There is nothing wrong with these students, but something is pushing the Lesbian, Gay, Bisexual, Transgender and Queer student community out of school systems, Brian Juchems, the Director of Programs at Gay Straight Alliance for Safe Schools, said.
Juchems and Gabe Javier, Director of University of Wisconsin’s LGBTQ Campus Center, led a forum on the problems facing LGBTQ students at UW’s Diversity Forum on Tuesday. They emphasized the importance of making the LGBTQ community feel more included and safe both at UW and in lower-level education systems.
Juchems said GSAFE, which mainly works with high school level gay-straight alliances, has been working with students since the mid-1990s to provide protection for the LGBTQ community.
Juchems explained the concept of “push out” as the reason why students “drop out” of school. The concept of being pushed out is driven by the idea that there is an active force pushing LGBTQ students to drop out of school, Juchems said.
To try to stop students from the “push out” effect, Juchems said he works to create programs to make LGBTQ students more resilient through anti-harassment and comprehensive discrimination policies, safe zones, educator training, an inclusive curriculum and student clubs.
Juchems also said the program works specifically to create strategies to support and develop students of color through programs such as New Horizons.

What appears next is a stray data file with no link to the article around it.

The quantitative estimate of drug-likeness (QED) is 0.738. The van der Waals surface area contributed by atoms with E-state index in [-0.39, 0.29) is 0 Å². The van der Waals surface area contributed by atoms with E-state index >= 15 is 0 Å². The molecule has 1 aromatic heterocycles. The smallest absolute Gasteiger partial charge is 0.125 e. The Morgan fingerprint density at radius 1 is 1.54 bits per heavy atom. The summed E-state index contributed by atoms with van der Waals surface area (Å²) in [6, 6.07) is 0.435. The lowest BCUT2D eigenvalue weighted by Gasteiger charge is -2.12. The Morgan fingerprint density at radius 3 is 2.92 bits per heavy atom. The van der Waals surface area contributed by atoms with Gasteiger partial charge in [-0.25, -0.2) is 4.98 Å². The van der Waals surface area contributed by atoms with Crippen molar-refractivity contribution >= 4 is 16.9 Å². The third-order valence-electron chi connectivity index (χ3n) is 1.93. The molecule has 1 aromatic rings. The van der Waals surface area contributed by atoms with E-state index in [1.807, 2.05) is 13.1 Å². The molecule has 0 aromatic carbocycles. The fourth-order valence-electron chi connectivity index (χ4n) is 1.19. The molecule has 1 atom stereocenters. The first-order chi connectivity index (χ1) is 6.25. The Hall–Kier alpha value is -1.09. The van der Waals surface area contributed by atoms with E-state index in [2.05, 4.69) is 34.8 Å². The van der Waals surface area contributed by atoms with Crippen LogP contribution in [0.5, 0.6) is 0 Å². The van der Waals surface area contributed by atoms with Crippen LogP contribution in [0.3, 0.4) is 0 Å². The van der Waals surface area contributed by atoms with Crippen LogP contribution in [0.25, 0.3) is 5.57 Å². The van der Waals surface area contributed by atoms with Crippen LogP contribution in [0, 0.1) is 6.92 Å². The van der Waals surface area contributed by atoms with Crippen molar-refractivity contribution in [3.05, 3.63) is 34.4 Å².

The LGBTQ Campus Center is working to create a stronger sense of belonging and resilience for students, Javier said.
“Without support systems, students are less likely to bounce back, to be resilient,” Javier said.
In school, LGBTQ people are more likely to experience or witness harassment because of their sexual orientation or gender and often times are more likely to consider transferring, Javier said.
Javier said the way to an inclusive campus climate is the combination of a positive experience and a positive perception of campus climate. This success will lead to a much more positive educational experience, a development of a healthy identity and a lower rate of substance abuse, he said.
“[The LGBTQ Campus Center] has programs as vehicles by which we help people interrogate their identities to help them grow,” Javier said.
There are opportunities for growth in the program in the areas of hate and bias reporting, accessible space for transgender people and improvement in classroom environments, Javier said.